From the Middle Ages onwards , water wheels were used to drive grinding mills and various other machines throughout Western and Central Europe as far as the North and Baltic Sea region.

With increasing spread, the rulers and landlords used the water mills as a source of income for taxes. In addition to the mill right and the mill compulsory , which applied to mills with drives of all kinds and especially to grain mills, some additional regulations were important for water mills: A special fee was usually due for the use of the damming right ( water knowledge , water interest , ...).

From the 17th century, hydropower-powered machines (" water art ") were also used extensively in mining and in pre-industrial trades. With industrialization , water mills, like wind and Göpel mills, increasingly competed with flexible and powerful steam mills , with combustion engines and finally with electrically driven mills. The large industrial mills more and more replaced the small, classic craft mills; these became uneconomical, so that at the end of the 19th century there was a "mill death".

With increasing electrification , those water mills that remained in operation often switched their water power drive from the water wheel to one of the newly developed, more effective water turbines , which generated electricity by means of a generator to drive the electrical machines in the mill ( turbo-electric drive ). Surplus could be fed into the electrical network. The latter function was often the main purpose after milling was abandoned; the former water mill became a pure hydroelectric power station .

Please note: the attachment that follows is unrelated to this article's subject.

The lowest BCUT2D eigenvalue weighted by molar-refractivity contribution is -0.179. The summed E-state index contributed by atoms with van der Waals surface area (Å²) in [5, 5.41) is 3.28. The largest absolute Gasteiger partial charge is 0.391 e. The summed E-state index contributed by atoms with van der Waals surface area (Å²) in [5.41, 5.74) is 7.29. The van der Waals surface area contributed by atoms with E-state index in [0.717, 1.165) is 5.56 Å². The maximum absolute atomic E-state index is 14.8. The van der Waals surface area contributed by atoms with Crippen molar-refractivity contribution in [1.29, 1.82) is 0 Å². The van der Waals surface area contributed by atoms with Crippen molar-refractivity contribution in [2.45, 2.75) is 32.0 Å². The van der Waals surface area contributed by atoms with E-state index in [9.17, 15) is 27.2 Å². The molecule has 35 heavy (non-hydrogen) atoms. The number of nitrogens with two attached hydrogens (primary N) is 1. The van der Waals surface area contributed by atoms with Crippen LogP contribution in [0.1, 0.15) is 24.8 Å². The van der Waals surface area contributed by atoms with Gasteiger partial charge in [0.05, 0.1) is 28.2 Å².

After many water mills and windmills had already been shut down and demolished, in the middle of the 20th century the importance of these structures as technical monuments was reflected . Some of the mills could be preserved in more or less original condition as a technology museum or for other purposes (often as a restaurant or similar).

Since the end of the 20th century, historical water mills have been increasingly revitalized and converted into small hydropower plants as part of the increased importance of climate-neutral renewable energies . The basis for this is provided by modern water wheels, which preserve the historical character of the mill and thus do justice to monument protection, but which are hardly inferior to water turbines in their effectiveness.

Structure and technology

The height of fall, the flow velocity, the amount of water and the efficiency are decisive for the achievable performance of a water mill.

A watermill structure usually consists of three parts, which are explained below:

  • Hydraulic structures for guiding and storing the impact water
  • Drive consisting of a water power machine (water wheel, water turbine) and the power transmission to the machine
  • Production plant (mill in the narrower sense) with the grinders or other working machines

Hydraulic structures

Weir on the Glanfurt , branch of the Ebental Canal as a water supply for the Ebentaler Mühle (near Klagenfurt , Austria)